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2019 NHL Mock Draft 2.0: Colorado focuses on the long run

AJ Haefele Avatar
May 21, 2019

1. New Jersey Devils – Jack Hughes, C, USNTDP (USHL)

I’m holding firm here on Hughes. I like Nico Hischier but I think the Hughes/Hischier 1A/2A center combination is too good of a temptation on how to build a roster. New Jersey is also an organization with deep USA Hockey ties so they’ll have a significant amount of information on Hughes.

2. New York Rangers – Kaapo Kakko, RW, TPS (Liiga)

Kakko could easily end up the star of this draft class. He broke the under-18 goal-scoring record in the Liiga set by Aleksander Barkov and proceeded to put on a show at the World Championships. Not the U-18s. The World Championships. He has just as much claim as the top prospect in this draft class as Hughes does given the seasons they’ve had. The Rangers have stocked their system with a lot of quality young players the last two years. This year they get the superstar to really put the bow on their rebuild.

3. Chicago Blackhawks – Bowen Byram, D, Vancouver Giants (WHL)

Chicago has invested heavily in their defense in the last two drafts. They had two first-round picks last year and both were used on defensemen (Adam Boqvist, Nicolas Beaudin). They had another top pick, Henri Jokiharju, see action in the NHL this season. Ian Mitchell, who was just named captain of the Denver Pioneers, is another top prospect for them. And yet none of those guys have the upside or all-around game of Byram. He’s the best defenseman in this year’s draft by a significant margin and the pressing question of how Chicago was going to replace Duncan Keith gets answered by the lotto lords here.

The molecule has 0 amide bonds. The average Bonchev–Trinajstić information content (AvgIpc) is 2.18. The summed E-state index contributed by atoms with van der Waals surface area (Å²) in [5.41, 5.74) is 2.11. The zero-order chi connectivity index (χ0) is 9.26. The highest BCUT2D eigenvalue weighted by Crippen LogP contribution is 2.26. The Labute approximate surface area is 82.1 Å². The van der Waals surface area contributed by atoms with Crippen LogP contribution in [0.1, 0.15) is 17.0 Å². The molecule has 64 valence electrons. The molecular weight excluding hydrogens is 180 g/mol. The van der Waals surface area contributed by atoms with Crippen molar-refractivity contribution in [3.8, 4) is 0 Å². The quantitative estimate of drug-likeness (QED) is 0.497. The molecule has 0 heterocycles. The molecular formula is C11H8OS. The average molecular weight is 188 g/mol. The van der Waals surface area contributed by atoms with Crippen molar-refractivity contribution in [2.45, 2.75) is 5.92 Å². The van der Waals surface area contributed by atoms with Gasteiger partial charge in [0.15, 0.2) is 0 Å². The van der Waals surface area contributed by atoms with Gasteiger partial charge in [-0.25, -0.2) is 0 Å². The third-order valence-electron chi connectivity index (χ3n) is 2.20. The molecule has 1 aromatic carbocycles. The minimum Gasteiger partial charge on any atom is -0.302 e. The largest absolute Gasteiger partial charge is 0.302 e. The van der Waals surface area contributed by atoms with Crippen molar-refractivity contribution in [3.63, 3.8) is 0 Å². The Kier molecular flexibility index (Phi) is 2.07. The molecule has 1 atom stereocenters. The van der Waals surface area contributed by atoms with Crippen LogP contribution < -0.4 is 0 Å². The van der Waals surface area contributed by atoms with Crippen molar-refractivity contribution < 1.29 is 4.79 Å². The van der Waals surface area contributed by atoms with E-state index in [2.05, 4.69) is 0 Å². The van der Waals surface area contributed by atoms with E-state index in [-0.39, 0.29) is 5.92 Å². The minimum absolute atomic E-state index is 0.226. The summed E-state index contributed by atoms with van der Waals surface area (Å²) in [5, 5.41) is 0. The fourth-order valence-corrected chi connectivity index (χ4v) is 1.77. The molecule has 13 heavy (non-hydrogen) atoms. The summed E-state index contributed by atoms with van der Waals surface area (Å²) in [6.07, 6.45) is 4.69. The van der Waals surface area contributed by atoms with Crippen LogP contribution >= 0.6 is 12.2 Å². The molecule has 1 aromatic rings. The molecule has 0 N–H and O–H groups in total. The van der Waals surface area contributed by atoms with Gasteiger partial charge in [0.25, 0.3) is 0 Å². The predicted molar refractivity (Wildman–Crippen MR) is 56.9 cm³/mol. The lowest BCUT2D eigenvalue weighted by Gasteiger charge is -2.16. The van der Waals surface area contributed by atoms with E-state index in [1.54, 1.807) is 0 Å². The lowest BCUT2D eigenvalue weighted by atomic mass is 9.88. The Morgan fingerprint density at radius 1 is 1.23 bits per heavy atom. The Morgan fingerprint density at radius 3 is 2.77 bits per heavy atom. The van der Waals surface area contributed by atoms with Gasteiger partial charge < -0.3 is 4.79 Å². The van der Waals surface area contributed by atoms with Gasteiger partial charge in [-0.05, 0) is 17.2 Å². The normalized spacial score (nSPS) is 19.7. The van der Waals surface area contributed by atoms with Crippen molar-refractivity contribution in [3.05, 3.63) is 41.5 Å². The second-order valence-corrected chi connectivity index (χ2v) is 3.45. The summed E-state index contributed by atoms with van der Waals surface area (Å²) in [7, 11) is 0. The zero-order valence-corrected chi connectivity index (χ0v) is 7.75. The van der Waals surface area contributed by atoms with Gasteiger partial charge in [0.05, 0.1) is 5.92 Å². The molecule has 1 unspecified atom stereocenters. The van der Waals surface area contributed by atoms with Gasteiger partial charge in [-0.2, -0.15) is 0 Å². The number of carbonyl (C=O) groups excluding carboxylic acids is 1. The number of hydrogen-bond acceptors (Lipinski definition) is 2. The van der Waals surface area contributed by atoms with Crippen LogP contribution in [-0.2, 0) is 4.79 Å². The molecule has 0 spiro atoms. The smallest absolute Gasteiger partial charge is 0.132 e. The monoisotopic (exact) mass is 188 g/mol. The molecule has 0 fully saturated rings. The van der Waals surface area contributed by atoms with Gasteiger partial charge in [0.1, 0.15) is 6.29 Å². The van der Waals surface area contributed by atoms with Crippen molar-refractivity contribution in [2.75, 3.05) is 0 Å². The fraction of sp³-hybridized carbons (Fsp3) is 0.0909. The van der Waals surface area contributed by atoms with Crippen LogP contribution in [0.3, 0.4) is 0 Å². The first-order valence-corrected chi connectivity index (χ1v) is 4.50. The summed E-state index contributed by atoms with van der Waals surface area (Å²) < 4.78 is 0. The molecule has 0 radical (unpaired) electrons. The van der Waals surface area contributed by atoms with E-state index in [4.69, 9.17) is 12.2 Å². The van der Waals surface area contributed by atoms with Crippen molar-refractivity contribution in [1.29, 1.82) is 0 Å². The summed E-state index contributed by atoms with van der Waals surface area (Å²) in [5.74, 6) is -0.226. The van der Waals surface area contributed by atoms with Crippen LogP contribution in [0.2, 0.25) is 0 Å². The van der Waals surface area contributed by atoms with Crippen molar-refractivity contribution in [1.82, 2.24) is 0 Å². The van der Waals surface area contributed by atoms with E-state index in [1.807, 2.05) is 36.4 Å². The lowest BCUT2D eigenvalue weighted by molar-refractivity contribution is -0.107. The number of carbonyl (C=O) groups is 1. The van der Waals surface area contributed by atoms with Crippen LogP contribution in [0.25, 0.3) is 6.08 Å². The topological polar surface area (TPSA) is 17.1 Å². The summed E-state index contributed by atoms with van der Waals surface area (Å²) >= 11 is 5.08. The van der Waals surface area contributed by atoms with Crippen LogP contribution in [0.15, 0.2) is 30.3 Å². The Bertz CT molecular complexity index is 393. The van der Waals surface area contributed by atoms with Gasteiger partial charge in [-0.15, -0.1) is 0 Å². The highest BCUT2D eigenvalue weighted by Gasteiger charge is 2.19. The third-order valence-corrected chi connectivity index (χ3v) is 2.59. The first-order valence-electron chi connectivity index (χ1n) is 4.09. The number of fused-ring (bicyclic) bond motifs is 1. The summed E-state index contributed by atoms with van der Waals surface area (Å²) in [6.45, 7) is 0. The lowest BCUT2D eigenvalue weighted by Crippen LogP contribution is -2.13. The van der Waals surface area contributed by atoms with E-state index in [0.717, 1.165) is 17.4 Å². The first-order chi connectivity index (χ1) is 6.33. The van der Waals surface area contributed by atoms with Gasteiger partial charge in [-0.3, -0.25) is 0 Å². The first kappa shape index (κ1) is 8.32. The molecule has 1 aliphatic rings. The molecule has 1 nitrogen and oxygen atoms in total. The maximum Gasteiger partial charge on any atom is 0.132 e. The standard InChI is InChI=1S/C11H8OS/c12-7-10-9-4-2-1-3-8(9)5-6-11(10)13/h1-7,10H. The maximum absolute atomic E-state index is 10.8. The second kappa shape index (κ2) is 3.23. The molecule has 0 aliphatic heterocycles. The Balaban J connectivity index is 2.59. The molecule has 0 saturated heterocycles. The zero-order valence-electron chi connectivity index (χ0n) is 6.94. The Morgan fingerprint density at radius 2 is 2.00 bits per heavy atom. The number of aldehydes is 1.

4. Colorado Avalanche (from OTT) – Alex Turcotte, C, USNTDP (USHL)

Stan Bowman is pals with Alfie Turcotte (Alex’s father) and Chicago has heavily targeted the USHL and specifically the USNTDP in recent years. There are lots of reasons for Chicago to take Turcotte, a fantastic two-way center whose offensive upside might be the only question mark about his on-ice ability. They didn’t and now Colorado gets a guy some are touting as a future Selke candidate. Turcotte has some injury questions and his size will certainly feed into those. I’m ignoring the noise and focusing on what he does on the ice and it certainly has been dynamic. The argument about him not facing the top competition because of Jack Hughes exists and that’s fine but Turcotte’s production without Hughes has been elite in its own right.

5. Los Angeles Kings – Kirby Dach, C, Saskatoon Blades (WHL)

The Kings have still valued size and Dach has plenty of that. They’ve also put an increased emphasis on skill and Dach certainly is not lacking there. His combination of physical maturity and skill level make him one of the more intriguing guys. They could easily go with Jeff Carter clone Dylan Cozens but I like Dach’s upside a bit more the Kings.

6. Detroit Red Wings – Vasili Podkolzin, RW, Russia

I’m keeping this pick from my original mock draft because I think Steve Yzerman will stick with what he did in Tampa Bay and just target talent. Podkolzin will be a slow burn as whoever drafts him will wait two years on him in Russia. The timeline is the same as a kid going to two years of college or juniors but the uncertainty of his development path in Russia might scare a team or two off. Yzerman has the ultimate job security and can wait.

7. Buffalo Sabres – Trevor Zegras, C, USNDTP (USHL)